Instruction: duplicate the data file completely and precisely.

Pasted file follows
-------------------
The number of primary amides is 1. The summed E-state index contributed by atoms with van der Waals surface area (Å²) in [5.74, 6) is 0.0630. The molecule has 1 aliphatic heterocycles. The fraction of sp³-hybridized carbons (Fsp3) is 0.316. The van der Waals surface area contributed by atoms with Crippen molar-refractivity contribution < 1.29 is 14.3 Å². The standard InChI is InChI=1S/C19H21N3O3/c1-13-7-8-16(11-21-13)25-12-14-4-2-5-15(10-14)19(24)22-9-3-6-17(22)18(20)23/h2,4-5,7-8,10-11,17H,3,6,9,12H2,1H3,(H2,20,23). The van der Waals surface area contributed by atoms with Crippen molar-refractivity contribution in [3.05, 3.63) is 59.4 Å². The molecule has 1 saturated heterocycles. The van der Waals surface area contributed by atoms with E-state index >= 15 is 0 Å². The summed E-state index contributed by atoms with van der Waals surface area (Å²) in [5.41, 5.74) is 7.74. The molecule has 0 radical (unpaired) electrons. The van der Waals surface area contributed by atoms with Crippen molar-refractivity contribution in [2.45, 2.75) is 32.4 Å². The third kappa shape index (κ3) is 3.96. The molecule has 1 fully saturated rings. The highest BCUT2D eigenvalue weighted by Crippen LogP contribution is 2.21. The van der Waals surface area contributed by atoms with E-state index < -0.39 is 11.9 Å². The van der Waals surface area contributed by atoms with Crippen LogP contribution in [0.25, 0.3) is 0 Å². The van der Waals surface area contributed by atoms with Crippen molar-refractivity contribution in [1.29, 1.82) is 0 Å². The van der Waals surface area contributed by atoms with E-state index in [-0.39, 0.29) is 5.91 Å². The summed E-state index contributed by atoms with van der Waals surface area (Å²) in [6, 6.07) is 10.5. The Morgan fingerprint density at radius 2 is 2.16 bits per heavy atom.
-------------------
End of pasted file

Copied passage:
The number of primary amides is 1. The summed E-state index contributed by atoms with van der Waals surface area (Å²) in [5.74, 6) is 0.0630. The molecule has 1 aliphatic heterocycles. The fraction of sp³-hybridized carbons (Fsp3) is 0.316. The van der Waals surface area contributed by atoms with Crippen molar-refractivity contribution < 1.29 is 14.3 Å². The standard InChI is InChI=1S/C19H21N3O3/c1-13-7-8-16(11-21-13)25-12-14-4-2-5-15(10-14)19(24)22-9-3-6-17(22)18(20)23/h2,4-5,7-8,10-11,17H,3,6,9,12H2,1H3,(H2,20,23). The van der Waals surface area contributed by atoms with Crippen molar-refractivity contribution in [3.05, 3.63) is 59.4 Å². The molecule has 1 saturated heterocycles. The van der Waals surface area contributed by atoms with E-state index >= 15 is 0 Å². The summed E-state index contributed by atoms with van der Waals surface area (Å²) in [5.41, 5.74) is 7.74. The molecule has 0 radical (unpaired) electrons. The van der Waals surface area contributed by atoms with Crippen molar-refractivity contribution in [2.45, 2.75) is 32.4 Å². The third kappa shape index (κ3) is 3.96. The molecule has 1 fully saturated rings. The highest BCUT2D eigenvalue weighted by Crippen LogP contribution is 2.21. The van der Waals surface area contributed by atoms with E-state index < -0.39 is 11.9 Å². The van der Waals surface area contributed by atoms with Crippen LogP contribution in [0.25, 0.3) is 0 Å². The van der Waals surface area contributed by atoms with Crippen molar-refractivity contribution in [1.29, 1.82) is 0 Å². The van der Waals surface area contributed by atoms with E-state index in [-0.39, 0.29) is 5.91 Å². The summed E-state index contributed by atoms with van der Waals surface area (Å²) in [6, 6.07) is 10.5. The Morgan fingerprint density at radius 2 is 2.16 bits per heavy atom.